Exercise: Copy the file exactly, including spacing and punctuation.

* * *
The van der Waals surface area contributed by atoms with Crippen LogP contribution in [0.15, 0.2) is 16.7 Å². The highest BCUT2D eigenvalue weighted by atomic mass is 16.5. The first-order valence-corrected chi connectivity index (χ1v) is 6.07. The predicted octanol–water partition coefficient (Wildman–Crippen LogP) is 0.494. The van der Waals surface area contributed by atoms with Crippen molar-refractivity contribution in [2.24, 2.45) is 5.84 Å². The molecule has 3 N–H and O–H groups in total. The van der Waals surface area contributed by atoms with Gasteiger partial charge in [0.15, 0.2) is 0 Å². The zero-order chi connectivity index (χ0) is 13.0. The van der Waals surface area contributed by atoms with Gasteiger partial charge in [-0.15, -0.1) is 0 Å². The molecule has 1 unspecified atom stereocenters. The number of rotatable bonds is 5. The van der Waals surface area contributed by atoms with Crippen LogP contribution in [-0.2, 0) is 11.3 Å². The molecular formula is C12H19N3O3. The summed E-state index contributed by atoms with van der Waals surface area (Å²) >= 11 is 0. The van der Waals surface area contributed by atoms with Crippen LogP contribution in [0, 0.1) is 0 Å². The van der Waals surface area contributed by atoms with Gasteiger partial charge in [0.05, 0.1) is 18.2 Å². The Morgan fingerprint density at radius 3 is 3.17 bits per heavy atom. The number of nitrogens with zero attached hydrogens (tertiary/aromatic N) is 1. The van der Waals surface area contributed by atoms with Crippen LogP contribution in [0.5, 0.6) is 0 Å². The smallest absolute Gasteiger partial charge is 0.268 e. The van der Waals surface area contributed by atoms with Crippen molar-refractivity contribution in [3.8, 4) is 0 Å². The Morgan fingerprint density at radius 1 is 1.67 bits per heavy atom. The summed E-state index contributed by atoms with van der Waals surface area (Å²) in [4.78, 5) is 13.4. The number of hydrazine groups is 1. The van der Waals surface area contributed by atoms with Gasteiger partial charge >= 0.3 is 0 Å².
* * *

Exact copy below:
The van der Waals surface area contributed by atoms with Crippen LogP contribution in [0.15, 0.2) is 16.7 Å². The highest BCUT2D eigenvalue weighted by atomic mass is 16.5. The first-order valence-corrected chi connectivity index (χ1v) is 6.07. The predicted octanol–water partition coefficient (Wildman–Crippen LogP) is 0.494. The van der Waals surface area contributed by atoms with Crippen molar-refractivity contribution in [2.24, 2.45) is 5.84 Å². The molecule has 3 N–H and O–H groups in total. The van der Waals surface area contributed by atoms with Gasteiger partial charge in [0.15, 0.2) is 0 Å². The zero-order chi connectivity index (χ0) is 13.0. The van der Waals surface area contributed by atoms with Gasteiger partial charge in [-0.15, -0.1) is 0 Å². The molecule has 1 unspecified atom stereocenters. The number of rotatable bonds is 5. The van der Waals surface area contributed by atoms with Crippen LogP contribution in [-0.2, 0) is 11.3 Å². The molecular formula is C12H19N3O3. The summed E-state index contributed by atoms with van der Waals surface area (Å²) >= 11 is 0. The van der Waals surface area contributed by atoms with Crippen LogP contribution in [0, 0.1) is 0 Å². The van der Waals surface area contributed by atoms with Gasteiger partial charge in [0.05, 0.1) is 18.2 Å². The Morgan fingerprint density at radius 3 is 3.17 bits per heavy atom. The number of nitrogens with zero attached hydrogens (tertiary/aromatic N) is 1. The van der Waals surface area contributed by atoms with Crippen LogP contribution in [0.5, 0.6) is 0 Å². The smallest absolute Gasteiger partial charge is 0.268 e. The van der Waals surface area contributed by atoms with Crippen molar-refractivity contribution in [3.8, 4) is 0 Å². The Morgan fingerprint density at radius 1 is 1.67 bits per heavy atom. The summed E-state index contributed by atoms with van der Waals surface area (Å²) in [4.78, 5) is 13.4. The number of hydrazine groups is 1. The van der Waals surface area contributed by atoms with Gasteiger partial charge >= 0.3 is 0 Å².